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Hemacandra's Yogasastra manuscript sample page (miniature Devanagari script, Sanskrit)

Yogaśāstra (lit. "Yoga treatise") is a 12th-century Sanskrit text by Hemachandra on Svetambara Jainism.[1][2] It is a treatise on the "rules of conduct for laymen and ascetics", wherein "yoga" means "ratna-traya" (three jewels), i.e. right belief, right knowledge and right conduct for a Svetambara Jain.[2] As a manual with an extensive auto-commentary called Svopajnavrtti, it was instrumental to the survival and growth of Svetambara tradition in western Indian states such as Gujarat and the spread of Sanskrit culture in Jainism.[1]

The Yogasastra is unlike the conventional much older yoga texts found in Buddhism and Hinduism, but shows their influence.[3] Probably titled "yoga" because its royal patron was attached to yogic traditions of 12th-century India, the Yogasastra treatise is a systematic exposition of Jain doctrine using the Svetambara scriptures (sruta) and tradition (sampradaya), as well as the teachings of many prior Jain scholars such as Umasvati, Subhachandra, and Haribhadra.[4]

The first three chapters are on the Jain "three jewels", the Ratnatraya. These include within its scope the Svetambara's equivalent to the sravakacara – also called upasaka dhyayana – of the Digambara tradition of Jainism.[2] The text is far more extensive, and incorporates various forms of Jain yoga in an eightfold scheme similar to Patanjali, as well as Jain ethics and philosophy. Hemachandra includes and discusses topics such as pranayama, asana found in Hatha yoga, nadis, divination, Maitrī (friendship to all beings), Sadhana found in Buddhist yoga, dhyana as well as forms of Jain tantric meditation.[3] The treatise also discusses pratima (murti), puja (devotional worship), vrata (fasting), sraddha (reverence to distant ancestors) and sangha seva (service to the Jain community).[2]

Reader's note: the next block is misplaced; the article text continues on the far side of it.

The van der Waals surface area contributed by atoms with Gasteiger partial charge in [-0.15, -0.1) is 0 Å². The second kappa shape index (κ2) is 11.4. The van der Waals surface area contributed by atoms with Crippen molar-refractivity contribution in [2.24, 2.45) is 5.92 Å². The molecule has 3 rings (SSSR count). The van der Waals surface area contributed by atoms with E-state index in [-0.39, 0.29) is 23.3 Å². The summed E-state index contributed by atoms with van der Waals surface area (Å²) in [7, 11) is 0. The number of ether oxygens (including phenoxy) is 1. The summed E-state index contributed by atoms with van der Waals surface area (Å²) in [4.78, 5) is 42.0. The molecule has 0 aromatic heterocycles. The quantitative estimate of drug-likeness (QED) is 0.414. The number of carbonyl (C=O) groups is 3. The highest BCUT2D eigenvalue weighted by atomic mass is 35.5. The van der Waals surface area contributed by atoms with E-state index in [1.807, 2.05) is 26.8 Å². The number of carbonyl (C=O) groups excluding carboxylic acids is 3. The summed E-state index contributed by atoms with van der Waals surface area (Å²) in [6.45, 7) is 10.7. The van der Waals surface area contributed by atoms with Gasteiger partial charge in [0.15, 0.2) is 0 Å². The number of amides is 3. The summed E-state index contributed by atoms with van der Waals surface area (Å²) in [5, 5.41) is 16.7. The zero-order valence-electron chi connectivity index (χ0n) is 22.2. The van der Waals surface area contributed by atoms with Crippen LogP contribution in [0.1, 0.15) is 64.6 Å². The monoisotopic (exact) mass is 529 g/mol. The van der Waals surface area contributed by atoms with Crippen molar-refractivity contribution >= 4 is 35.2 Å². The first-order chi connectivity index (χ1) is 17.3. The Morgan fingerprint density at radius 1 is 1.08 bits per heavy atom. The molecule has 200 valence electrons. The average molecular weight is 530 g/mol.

The śāstra along with its auto-commentary was translated into English by Olle Quarnström in 2002.[5]

See alsoEdit


  1. ^ a b Olle Qvarnström: Translator (2002), Hemchandra (Author), The Yogasastra of Hemacandra: A Twelfth Century Handbook on Svetambara Jainism, Harvard University Press, ISBN 9780674009349, Quote: "The Yogasastra and its voluminous auto-commentary, the Svopajnavrtti, is the most comprehensive treatise on Svetambara Jainism. Written in the twelfth century by the polymath Hemacandra, it was instrumental in the survival and growth of Jainism in India as well as in the spreading of Sanskrit culture within Jaina circles. Its influence extended far beyond confessional and geographical borders and it came to serve as a handbook for the Jain community in Gujarat and overseas."
  2. ^ a b c d Robert Williams (1991). Jaina Yoga: A Survey of the Mediaeval Śrāvakācāras. Motilal Banarsidass. pp. xii–xiii. ISBN 978-81-208-0775-4.
  3. ^ a b Christopher Key Chapple (2015). Yoga in Jainism. Routledge. pp. 22–24, 140–147. ISBN 978-1-317-57218-3.
  4. ^ Hemacandra; Olle Qvarnström (Transl & Editor) (2002). The Yogaśāstra of Hemacandra: A Twelfth Century Handbook of Śvetāmbara Jainism. Harvard University Press. pp. 1–7. ISBN 978-0-674-00934-9.
  5. ^ Hemacandra; Olle Qvarnström (Transl & Editor) (2002). The Yogaśāstra of Hemacandra: A Twelfth Century Handbook of Śvetāmbara Jainism. Harvard University Press. ISBN 978-0-674-00934-9.